In Search of Our Closest Relatives
by Rev. Austin Miles

It must be true. It is taught in all university anthropology classes, high school biology classes and declared on The History Channel and documentaries explaining the origins of the earth, that chimpanzees, the Great Apes and primates in general are our closest relatives. We evolved from them, they teach, so it must be so.

Desiring a family reunion, this unworthy Australopithecus journeyed to San Francisco to seek them out.  No, no…not San Francisco itself,  the San Francisco Zoo!  Now stop jumping to conclusions…just stop it!

The first visit was with 3 Siamangs cataloged as ‘lesser apes” with spidery extra long, agile arms and legs that received me with curiosity. Next were the Orangutans, the “rarest of the great apes” and are known as “The people of the forest.” Two of them knuckle-walked to the front of the island to observe me. Then a visit with the Chimpanzees. They seemed to be laughing at my presence.

Then the moment of greatest expectation. A visit with the Low-land Gorillas. What extraordinary creatures! They are shy and gentle, vegetarian, travel in family groups, led by a silver-backed male. They have a tradition of behavior which is passed along from generation to generation and have long lasting nurturing by the mother.

The Great Apes were a special mystery. If indeed we evolved from them, meaning they became something else other than what they were, then how come they are still here intact? If something changes into something else, then it is indeed something else with no trace left of the thing it changed from. But here they were. And who are we to question intellectuals?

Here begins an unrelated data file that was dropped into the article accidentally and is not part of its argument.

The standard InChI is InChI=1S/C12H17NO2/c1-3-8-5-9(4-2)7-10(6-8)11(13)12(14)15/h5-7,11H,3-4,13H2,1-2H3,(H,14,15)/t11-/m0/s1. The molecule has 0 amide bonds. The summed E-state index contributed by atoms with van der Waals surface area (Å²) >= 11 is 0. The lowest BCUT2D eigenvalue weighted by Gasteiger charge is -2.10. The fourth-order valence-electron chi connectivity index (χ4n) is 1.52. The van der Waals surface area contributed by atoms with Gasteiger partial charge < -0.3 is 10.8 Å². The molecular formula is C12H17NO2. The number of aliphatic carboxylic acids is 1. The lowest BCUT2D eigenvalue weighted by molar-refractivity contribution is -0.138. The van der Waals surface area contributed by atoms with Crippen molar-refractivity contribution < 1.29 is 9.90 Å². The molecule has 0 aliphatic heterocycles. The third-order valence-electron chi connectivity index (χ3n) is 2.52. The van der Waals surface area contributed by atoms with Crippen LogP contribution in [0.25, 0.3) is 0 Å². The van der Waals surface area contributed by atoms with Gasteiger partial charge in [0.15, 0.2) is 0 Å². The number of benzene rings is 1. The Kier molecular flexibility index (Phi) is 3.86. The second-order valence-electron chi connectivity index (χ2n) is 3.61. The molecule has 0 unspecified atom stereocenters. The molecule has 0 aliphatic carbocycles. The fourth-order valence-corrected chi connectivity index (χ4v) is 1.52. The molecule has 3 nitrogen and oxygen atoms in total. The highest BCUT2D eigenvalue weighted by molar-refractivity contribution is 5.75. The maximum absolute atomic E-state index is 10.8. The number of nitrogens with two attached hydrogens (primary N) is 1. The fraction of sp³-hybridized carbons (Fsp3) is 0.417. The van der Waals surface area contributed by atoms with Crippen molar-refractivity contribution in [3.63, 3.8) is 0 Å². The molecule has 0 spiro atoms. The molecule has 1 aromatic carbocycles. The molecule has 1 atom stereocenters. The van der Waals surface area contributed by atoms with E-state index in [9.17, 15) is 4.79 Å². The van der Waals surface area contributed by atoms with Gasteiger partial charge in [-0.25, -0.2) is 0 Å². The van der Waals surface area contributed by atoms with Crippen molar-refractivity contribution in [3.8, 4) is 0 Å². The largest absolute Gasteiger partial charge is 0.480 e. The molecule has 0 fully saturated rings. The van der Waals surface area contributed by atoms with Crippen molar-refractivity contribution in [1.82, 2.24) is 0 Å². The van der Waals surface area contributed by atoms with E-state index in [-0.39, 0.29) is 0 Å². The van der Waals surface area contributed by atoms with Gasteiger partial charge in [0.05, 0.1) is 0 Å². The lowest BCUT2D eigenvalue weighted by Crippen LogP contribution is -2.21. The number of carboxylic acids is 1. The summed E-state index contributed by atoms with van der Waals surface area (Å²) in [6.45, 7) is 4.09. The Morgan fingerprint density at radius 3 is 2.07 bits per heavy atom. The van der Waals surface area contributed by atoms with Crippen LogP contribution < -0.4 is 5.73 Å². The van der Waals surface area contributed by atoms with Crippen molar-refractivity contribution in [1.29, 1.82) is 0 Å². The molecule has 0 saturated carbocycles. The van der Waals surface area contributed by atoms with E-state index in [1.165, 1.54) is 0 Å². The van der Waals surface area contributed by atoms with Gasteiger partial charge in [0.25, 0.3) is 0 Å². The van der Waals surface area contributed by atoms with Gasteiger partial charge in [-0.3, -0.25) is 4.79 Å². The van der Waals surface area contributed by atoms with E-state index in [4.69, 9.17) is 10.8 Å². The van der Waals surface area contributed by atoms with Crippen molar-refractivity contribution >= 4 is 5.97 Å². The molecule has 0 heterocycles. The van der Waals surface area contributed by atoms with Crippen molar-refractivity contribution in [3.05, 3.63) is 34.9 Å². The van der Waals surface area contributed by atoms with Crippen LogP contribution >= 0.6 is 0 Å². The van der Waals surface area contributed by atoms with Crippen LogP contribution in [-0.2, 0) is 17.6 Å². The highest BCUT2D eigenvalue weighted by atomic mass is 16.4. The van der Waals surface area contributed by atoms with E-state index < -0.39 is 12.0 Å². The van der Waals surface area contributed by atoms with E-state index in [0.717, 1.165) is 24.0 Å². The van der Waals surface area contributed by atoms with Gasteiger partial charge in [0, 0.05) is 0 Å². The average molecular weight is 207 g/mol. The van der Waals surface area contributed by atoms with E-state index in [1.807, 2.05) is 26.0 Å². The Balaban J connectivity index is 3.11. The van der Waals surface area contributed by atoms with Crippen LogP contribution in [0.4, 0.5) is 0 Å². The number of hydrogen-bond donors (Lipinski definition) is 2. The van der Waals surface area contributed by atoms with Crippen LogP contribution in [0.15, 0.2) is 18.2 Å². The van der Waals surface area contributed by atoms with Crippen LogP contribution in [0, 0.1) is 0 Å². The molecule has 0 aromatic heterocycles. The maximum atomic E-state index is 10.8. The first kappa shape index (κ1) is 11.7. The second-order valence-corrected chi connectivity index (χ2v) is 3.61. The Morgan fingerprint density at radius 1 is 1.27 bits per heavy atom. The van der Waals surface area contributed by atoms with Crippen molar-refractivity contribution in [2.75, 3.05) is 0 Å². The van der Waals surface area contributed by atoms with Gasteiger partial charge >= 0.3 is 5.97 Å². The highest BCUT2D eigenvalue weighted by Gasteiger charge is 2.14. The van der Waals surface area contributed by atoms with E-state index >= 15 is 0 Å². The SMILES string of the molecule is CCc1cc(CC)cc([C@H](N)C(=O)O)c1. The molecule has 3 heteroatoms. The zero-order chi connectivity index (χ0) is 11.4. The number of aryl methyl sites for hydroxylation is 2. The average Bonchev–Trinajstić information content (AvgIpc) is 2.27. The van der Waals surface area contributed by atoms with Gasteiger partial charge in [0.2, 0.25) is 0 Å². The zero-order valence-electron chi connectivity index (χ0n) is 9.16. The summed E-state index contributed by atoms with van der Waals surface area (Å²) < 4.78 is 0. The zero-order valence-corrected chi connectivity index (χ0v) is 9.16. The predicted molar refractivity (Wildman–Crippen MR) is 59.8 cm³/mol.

Recently over breakfast, an acquaintance pointed out that the Great Ape has exactly the same bone structure in its hands as humans. That settles it. Well, not quite.

My lab, Rusty, shares the same passions as me, joy, grief, anxieties, fear and love. Not only that, but the vet advised us to give him Benedryl, like we take, for his allergies. However, as much as I love my dog that does not make us related. Nor can I receive a blood transfusion from him or him from me.

But, we are told, Apes and Chimps can learn to communicate in sign language. So can Rusty. He has learned sign language and obeys a signal given him.

On the way out of the zoo, I passed again through the elevated area where one could view several enclosures from the top down to the main level. Several windows there had not been noticed before.

Looking in, it was astonishing to see several primates with what appeared to be clothing on their bodies. One was observed picking up a round tube- like object, putting a rubber band around it with amazing dexterity, and placing it into a paper bag held by the other hand, then handing that to another primate.

Then, to my utter disbelief, a primate placed one if its babies into a device with wheels and a large tongue-like handle at the back of it and pushed it across the area. There appeared to be a definite sense of communication between all of them in the area. It’s all true! Darwin was right!

Yes, I pondered, this is indeed, a family reunion. This profound admiration for the accomplishments of primates came to an abrupt halt when it was realized that I was looking into the zoo gift shop.

The Great Ape is a very noble, gentle being, intelligent, loving and will provide and protect its family and community.  It must be considered [that] to suggest humans sprang from those family oriented creatures would rightfully be an insult to the apes and chimps. Apologies are in order. By sign language of course.

So here it is, publicly: Apes, as a human and on behalf of other humans,  I apologize for that blunder of likening ourselves to you. We didn’t mean to make a monkey out of you…..wait!...hold on!...that was a careless UN-PC comment. There was no intent to degrade monkeys in any way and…aaaARRGH!  I’m going out for another long walk.

Rev. Austin Miles